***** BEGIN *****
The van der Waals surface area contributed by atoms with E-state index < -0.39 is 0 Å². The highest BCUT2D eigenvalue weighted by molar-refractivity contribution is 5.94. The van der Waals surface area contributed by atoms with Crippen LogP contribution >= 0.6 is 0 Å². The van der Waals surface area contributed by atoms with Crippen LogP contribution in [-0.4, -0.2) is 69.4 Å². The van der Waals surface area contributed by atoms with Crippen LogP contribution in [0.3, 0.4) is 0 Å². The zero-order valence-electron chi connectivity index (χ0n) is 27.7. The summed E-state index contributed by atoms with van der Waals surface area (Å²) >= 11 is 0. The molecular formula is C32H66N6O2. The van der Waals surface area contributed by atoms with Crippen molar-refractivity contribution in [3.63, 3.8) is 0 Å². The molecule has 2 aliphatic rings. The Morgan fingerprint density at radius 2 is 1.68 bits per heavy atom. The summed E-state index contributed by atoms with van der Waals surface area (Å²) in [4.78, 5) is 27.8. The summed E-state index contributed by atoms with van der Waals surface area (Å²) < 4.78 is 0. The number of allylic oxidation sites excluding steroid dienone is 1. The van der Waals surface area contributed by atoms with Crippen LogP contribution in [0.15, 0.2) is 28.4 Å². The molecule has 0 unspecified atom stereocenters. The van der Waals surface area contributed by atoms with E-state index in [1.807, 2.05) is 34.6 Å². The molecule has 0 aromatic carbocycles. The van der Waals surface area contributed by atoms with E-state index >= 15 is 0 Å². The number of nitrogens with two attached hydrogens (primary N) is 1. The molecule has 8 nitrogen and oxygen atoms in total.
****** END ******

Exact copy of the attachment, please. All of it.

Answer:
The van der Waals surface area contributed by atoms with E-state index < -0.39 is 0 Å². The highest BCUT2D eigenvalue weighted by molar-refractivity contribution is 5.94. The van der Waals surface area contributed by atoms with Crippen LogP contribution >= 0.6 is 0 Å². The van der Waals surface area contributed by atoms with Crippen LogP contribution in [-0.4, -0.2) is 69.4 Å². The van der Waals surface area contributed by atoms with Crippen LogP contribution in [0.3, 0.4) is 0 Å². The zero-order valence-electron chi connectivity index (χ0n) is 27.7. The summed E-state index contributed by atoms with van der Waals surface area (Å²) >= 11 is 0. The molecular formula is C32H66N6O2. The van der Waals surface area contributed by atoms with Crippen molar-refractivity contribution in [3.63, 3.8) is 0 Å². The molecule has 2 aliphatic rings. The Morgan fingerprint density at radius 2 is 1.68 bits per heavy atom. The summed E-state index contributed by atoms with van der Waals surface area (Å²) in [4.78, 5) is 27.8. The summed E-state index contributed by atoms with van der Waals surface area (Å²) < 4.78 is 0. The number of allylic oxidation sites excluding steroid dienone is 1. The van der Waals surface area contributed by atoms with Crippen LogP contribution in [0.15, 0.2) is 28.4 Å². The molecule has 0 unspecified atom stereocenters. The van der Waals surface area contributed by atoms with E-state index in [1.807, 2.05) is 34.6 Å². The molecule has 0 aromatic carbocycles. The van der Waals surface area contributed by atoms with E-state index >= 15 is 0 Å². The number of nitrogens with two attached hydrogens (primary N) is 1. The molecule has 8 nitrogen and oxygen atoms in total.